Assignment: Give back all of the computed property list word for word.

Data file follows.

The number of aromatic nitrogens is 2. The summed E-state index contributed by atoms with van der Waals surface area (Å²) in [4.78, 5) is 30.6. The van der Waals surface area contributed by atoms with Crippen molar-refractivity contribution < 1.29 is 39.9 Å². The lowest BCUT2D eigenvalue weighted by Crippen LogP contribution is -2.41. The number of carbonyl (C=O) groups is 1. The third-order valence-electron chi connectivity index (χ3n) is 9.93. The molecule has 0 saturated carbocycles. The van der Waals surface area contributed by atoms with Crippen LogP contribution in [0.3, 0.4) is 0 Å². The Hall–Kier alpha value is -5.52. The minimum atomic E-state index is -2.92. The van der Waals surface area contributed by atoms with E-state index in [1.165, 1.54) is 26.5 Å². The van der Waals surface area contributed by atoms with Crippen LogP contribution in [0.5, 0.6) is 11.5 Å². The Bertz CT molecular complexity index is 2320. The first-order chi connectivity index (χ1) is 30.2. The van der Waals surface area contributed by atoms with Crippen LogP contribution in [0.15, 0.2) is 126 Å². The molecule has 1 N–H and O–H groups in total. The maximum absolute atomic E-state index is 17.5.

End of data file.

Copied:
The number of aromatic nitrogens is 2. The summed E-state index contributed by atoms with van der Waals surface area (Å²) in [4.78, 5) is 30.6. The van der Waals surface area contributed by atoms with Crippen molar-refractivity contribution < 1.29 is 39.9 Å². The lowest BCUT2D eigenvalue weighted by Crippen LogP contribution is -2.41. The number of carbonyl (C=O) groups is 1. The third-order valence-electron chi connectivity index (χ3n) is 9.93. The molecule has 0 saturated carbocycles. The van der Waals surface area contributed by atoms with Crippen LogP contribution in [0.3, 0.4) is 0 Å². The Hall–Kier alpha value is -5.52. The minimum atomic E-state index is -2.92. The van der Waals surface area contributed by atoms with E-state index in [1.165, 1.54) is 26.5 Å². The van der Waals surface area contributed by atoms with Crippen LogP contribution in [0.5, 0.6) is 11.5 Å². The Bertz CT molecular complexity index is 2320. The first-order chi connectivity index (χ1) is 30.2. The van der Waals surface area contributed by atoms with Crippen LogP contribution in [0.15, 0.2) is 126 Å². The molecule has 1 N–H and O–H groups in total. The maximum absolute atomic E-state index is 17.5.